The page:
Divorce and Your Social Media Sites
Getting a divorce today creates issues that did not exist even ten years ago. One of the biggest changes is the rise of social media and the digital footprints we leave on sites like Facebook, Twitter, Instagram, and Foursquare. This article discusses issues that arise before and after a divorce has been finalized. But first, lets talk about social media issues that arise while a divorce is pending or being contemplated.
Spoliation of Evidence
The Texas Supreme Court handed down an opinion last week addressing spoliation of evidence. The case is Brookshire Brothers, L.T.D. vs. Aldridge,__S.W.3d__ (7-3-2014). Click here to read the opinion. The case provides a framework for trial judges and attorneys to address spoliation issues.
In plain English–spoliation means that a party destroys or conceals evidence that would have been harmful to him (or her) at trial. See Simmons & Ritter, Texas’s Spoliation “Presumption”, 43 St. Mary’s L.J. 691, 696 (2012).
The duty to preserve evidence arises when a party knows or reasonably should know that there is a substantial chance that a suit (claim) will be filed and that the evidence in his (or her) possession or control will be material and relevant to that suit (claim). In other words, if you are going through a divorce or expect to file a divorce petition, then you have a duty not to destroy evidence. This may include deleting photos and posts from your social media websites.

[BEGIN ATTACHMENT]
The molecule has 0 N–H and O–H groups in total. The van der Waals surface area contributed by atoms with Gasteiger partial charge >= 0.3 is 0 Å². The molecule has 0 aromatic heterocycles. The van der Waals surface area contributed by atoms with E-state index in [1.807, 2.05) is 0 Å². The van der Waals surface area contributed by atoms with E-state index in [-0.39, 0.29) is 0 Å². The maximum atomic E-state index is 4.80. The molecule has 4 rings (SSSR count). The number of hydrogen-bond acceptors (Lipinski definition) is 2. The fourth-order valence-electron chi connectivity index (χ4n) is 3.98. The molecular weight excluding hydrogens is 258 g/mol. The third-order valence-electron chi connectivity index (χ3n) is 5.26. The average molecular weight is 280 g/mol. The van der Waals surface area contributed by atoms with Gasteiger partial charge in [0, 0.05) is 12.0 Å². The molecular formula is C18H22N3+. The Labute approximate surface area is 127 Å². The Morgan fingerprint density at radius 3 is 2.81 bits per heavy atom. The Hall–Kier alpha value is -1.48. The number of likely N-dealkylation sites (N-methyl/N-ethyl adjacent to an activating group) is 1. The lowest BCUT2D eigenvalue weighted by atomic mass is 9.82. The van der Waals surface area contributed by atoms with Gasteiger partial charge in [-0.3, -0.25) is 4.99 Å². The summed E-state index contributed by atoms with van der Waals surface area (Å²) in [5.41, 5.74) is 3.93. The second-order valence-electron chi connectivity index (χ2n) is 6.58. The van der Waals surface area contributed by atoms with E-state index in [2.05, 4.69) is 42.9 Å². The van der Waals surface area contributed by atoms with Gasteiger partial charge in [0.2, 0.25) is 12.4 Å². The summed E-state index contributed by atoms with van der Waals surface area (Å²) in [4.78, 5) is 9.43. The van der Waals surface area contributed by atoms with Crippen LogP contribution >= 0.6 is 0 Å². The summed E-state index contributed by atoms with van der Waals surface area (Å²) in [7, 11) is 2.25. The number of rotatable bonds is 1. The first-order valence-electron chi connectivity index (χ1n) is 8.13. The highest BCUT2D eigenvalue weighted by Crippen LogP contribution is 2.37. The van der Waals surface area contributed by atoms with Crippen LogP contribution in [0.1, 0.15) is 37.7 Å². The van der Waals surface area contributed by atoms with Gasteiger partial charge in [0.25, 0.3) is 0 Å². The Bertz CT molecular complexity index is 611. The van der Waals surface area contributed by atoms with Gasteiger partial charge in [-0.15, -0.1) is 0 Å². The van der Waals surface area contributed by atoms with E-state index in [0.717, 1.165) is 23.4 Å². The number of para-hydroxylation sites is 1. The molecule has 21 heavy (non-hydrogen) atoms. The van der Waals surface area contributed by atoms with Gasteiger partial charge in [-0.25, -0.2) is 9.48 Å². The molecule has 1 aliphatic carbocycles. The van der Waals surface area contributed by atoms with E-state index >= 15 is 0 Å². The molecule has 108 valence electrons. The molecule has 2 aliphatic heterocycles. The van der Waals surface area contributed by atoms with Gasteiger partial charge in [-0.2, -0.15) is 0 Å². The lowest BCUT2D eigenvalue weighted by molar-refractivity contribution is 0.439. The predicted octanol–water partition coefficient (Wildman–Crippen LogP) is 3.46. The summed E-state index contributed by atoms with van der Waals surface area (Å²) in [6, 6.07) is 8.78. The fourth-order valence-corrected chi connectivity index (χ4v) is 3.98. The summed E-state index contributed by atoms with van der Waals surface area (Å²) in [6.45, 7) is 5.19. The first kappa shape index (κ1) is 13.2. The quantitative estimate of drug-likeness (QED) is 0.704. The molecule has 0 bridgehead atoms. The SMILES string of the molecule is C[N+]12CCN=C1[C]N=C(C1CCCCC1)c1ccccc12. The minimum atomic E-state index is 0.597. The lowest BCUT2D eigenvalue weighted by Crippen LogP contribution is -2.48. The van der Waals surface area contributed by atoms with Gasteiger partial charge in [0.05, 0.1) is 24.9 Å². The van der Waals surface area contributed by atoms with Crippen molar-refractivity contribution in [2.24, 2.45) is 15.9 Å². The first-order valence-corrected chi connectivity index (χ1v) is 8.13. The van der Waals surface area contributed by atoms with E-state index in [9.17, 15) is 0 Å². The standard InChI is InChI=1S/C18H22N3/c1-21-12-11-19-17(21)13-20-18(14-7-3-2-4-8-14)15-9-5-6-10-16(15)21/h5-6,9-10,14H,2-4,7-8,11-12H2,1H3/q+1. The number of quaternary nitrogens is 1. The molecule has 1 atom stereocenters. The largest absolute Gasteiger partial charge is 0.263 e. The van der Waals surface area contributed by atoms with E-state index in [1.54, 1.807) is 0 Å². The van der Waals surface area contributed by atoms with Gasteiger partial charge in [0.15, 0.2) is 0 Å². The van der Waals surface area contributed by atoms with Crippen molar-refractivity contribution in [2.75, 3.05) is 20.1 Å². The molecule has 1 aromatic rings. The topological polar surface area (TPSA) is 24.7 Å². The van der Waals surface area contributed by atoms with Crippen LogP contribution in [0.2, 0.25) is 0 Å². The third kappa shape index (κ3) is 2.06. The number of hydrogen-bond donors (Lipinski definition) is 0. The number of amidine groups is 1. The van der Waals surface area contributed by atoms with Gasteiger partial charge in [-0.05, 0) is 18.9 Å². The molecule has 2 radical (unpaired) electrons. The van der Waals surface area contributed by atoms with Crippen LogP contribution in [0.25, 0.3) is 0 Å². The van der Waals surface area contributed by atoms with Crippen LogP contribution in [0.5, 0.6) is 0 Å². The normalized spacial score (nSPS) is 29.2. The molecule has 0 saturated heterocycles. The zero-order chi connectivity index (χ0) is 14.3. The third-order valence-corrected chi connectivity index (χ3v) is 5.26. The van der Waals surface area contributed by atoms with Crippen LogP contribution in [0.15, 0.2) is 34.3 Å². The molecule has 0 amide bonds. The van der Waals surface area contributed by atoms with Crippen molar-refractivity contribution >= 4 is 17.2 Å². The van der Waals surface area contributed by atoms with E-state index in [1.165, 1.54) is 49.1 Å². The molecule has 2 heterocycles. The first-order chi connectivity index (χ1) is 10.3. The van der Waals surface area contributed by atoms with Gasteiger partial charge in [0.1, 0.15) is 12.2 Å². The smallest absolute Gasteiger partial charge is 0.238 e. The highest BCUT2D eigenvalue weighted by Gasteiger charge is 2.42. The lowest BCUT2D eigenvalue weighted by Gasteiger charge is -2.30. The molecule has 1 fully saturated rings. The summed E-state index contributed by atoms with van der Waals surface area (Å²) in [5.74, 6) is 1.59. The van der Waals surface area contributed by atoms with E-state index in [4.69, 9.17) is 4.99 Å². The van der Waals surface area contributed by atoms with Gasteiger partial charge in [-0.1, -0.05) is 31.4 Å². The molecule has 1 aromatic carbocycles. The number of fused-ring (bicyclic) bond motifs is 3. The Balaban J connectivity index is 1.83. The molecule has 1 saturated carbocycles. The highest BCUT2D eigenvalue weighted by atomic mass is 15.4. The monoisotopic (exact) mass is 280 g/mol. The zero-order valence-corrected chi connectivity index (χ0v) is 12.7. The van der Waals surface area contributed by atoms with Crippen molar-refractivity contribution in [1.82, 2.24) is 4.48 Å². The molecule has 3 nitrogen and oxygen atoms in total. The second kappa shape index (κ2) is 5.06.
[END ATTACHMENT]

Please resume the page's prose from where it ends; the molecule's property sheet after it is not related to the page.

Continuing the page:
So what does this mean for you? If you expect to file a suit for divorce or custody (or if you are currently in a divorce or custody proceeding), then you should consult with your divorce attorney before deleting any embarrassing or harmful photos or posts from your social media websites.
Otherwise, you could be asking for trouble if your ex’s attorney files a motion for discovery sanctions alleging that you destroyed evidence relevant to the divorce or custody proceeding. [Note: I’ve blogged about this before–don’t put anything on the Internet that will hurt you–like drug use, risque pictures, or evidence that you committed a crime. This statement is self evident–but the issue continues to arise in many civil and criminal cases I handle.]
Divorce and Beyond
But what about after the divorce and custody fight is over? What happens after you no longer have a duty to preserve relevant evidence? How do you deal with photos and other digital information on the Internet of you and your ex?
Nick Bilton of the New York Times wrote a great article in today’s paper called ‘Tangled Web of Memories Lingers‘. In that article he talks about how he dealt with removing photos of himself with his ex after they decided to get a divorce. It was a painful experience for him and the article is worth reading. It also brings to mind the scene in The Social Network where Erica Albright tells Mark Zuckerberg that “the Internet is not written in pencil, its written in ink.”
Nick Bilton’s story does a great job of addressing how, and if, you should erase some of the ink stains from the past off the Internet.
Genaro R. Cortez